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← Moral compass: a guide to religious freedom

mmurray's Avatar Jump to comment 225 by mmurray

I'm deeply conflicted over banning the burqa. So let me throw in this to be contradictory

It's a point made repeatedly by the scores of Muslim women in London I interviewed. At Friday prayers in the East London Mosque, dozens of women and girls from Somalian, Bangladeshi, and Pakistani heritage arrive in a diverse array of Islamic dress.

A group of teenage Bengali-speaking girls, all wearing hijabs (headscarves), skinny jeans and high-street dresses, giggle in a collective huddle when I ask why they choose to wear the headscarf. "'Cos we're Muslims," says 16-year-old Zainab Zaman, suppressing a "durr!". "And you can tell that instantly. That's our identity, it's who we are."

Mishal Akhtar, 23, a part-time hijab wearer who works for a fashion magazine, believes wearing a headscarf can "actually be a bit punk. In your teens, in London, it's fashionable and cool — it's another accessory. It also marks you out and makes you belong at the same time. So yes, the appeal is really obvious."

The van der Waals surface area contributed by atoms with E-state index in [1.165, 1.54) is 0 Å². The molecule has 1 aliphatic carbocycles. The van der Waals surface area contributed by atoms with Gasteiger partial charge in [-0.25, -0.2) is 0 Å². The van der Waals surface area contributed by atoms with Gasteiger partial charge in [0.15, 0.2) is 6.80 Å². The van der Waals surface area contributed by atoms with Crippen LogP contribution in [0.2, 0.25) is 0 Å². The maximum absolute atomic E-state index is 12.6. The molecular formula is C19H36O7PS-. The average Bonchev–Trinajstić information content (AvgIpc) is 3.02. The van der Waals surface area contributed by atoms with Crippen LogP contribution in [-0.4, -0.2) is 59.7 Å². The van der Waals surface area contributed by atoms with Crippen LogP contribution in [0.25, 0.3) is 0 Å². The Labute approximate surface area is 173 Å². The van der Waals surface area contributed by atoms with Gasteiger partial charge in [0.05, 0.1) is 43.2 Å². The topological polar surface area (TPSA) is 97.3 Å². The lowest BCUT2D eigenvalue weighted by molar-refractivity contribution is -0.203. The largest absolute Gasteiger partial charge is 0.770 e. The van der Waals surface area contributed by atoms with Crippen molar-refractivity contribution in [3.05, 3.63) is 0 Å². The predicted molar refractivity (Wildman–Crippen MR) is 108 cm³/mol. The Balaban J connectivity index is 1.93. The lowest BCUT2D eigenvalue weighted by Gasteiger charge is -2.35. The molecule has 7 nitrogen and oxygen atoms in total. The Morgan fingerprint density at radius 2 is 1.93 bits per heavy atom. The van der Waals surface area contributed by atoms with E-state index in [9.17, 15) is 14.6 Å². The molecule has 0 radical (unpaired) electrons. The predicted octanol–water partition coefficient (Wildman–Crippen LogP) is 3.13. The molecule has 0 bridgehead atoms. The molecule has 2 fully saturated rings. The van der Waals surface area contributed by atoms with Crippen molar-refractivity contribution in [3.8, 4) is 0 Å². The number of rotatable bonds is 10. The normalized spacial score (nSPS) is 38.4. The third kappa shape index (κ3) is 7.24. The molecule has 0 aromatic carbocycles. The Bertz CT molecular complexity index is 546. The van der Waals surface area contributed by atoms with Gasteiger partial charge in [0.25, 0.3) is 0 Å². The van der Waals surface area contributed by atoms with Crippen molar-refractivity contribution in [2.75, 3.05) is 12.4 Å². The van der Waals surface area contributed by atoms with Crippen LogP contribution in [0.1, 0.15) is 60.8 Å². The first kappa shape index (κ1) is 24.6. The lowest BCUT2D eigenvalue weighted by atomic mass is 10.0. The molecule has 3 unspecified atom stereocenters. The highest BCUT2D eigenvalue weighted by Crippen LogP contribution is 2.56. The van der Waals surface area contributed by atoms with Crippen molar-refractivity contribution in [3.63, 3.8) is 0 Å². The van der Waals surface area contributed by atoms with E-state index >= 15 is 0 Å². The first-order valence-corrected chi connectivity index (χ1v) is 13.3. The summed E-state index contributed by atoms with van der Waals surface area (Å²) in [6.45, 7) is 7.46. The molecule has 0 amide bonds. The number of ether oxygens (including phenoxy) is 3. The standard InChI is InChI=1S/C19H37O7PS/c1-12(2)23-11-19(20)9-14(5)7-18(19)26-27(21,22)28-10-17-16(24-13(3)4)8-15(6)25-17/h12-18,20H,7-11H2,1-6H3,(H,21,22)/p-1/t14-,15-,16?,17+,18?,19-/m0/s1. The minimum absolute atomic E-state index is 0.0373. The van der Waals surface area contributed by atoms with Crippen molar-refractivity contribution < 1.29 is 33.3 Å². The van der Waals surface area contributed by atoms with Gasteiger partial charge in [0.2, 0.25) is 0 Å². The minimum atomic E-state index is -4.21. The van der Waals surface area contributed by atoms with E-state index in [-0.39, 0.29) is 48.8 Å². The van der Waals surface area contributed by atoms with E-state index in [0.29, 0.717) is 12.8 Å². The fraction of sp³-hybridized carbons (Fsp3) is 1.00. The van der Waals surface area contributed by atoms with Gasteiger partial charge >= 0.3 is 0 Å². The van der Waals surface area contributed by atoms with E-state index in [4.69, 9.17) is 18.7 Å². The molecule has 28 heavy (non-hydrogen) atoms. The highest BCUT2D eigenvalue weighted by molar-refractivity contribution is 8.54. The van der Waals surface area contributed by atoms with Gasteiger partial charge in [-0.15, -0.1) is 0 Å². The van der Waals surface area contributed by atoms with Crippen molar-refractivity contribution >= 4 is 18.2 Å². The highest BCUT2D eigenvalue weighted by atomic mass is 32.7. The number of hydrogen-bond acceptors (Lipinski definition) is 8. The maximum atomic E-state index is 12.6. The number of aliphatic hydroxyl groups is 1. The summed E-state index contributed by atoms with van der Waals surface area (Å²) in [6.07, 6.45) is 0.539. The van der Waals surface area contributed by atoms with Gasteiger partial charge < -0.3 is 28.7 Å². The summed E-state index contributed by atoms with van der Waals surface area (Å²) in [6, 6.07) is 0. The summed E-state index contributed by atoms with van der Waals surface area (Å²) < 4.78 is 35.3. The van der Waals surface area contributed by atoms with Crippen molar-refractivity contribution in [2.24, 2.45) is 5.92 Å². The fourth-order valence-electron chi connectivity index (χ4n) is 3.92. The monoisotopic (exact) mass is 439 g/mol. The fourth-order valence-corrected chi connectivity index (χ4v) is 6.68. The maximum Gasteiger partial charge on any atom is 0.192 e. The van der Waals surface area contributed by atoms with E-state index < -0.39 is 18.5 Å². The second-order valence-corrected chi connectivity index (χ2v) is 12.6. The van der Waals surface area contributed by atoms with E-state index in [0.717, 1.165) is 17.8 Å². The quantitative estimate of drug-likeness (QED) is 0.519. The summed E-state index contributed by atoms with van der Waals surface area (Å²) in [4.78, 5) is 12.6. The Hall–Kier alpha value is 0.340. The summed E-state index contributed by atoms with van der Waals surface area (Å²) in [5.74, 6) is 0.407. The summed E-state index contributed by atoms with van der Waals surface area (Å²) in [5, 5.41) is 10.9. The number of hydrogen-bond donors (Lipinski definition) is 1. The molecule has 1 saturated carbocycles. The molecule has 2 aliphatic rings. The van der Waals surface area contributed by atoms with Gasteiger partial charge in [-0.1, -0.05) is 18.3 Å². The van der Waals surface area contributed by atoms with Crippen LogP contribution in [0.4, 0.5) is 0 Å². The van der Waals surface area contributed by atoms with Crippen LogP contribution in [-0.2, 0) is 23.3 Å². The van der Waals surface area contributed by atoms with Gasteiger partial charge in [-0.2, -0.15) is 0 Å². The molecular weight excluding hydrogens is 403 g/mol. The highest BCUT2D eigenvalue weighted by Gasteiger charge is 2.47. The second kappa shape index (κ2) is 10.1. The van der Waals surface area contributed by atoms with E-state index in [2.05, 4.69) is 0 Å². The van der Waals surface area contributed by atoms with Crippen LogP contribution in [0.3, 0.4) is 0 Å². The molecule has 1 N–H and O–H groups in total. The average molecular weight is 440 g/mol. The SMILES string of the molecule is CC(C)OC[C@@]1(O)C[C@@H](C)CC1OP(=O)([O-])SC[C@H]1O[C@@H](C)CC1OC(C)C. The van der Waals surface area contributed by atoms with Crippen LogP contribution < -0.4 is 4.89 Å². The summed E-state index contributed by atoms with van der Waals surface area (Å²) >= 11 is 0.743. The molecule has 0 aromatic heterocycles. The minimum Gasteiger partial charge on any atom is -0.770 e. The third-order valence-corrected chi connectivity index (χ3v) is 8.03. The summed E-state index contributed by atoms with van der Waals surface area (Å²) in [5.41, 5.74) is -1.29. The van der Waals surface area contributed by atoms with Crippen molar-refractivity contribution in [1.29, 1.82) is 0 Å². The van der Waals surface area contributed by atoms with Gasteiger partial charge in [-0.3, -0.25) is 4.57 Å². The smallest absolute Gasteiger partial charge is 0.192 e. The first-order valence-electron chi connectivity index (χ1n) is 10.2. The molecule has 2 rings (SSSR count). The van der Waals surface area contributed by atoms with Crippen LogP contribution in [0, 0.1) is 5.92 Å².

Fatima Barktulla, 31, a cheery pregnant mother of three boys who was born and grew up in Hackney, elaborates: "I started with the hijab, but when I got married I wanted to wear the niqab It isn't a rejection of society, or an attempt to be different. It's not a political statement either."

Does she feel it might be perceived as such? "No woman I know who wears a niqab is doing it to make a huge point. It's a personal, spiritual conviction. And I know that the niqab is a virtuous option and it is not obligatory."

Barktulla, an Arabic studies lecturer, says that taking up the veil simply allows her to feel closer to God. "It doesn't contradict my being British either," she insists. "I love this country — it's my home. Mine and my husband's parents come from India but it's alien to us.


Sat, 30 Jun 2012 02:33:34 UTC | #948341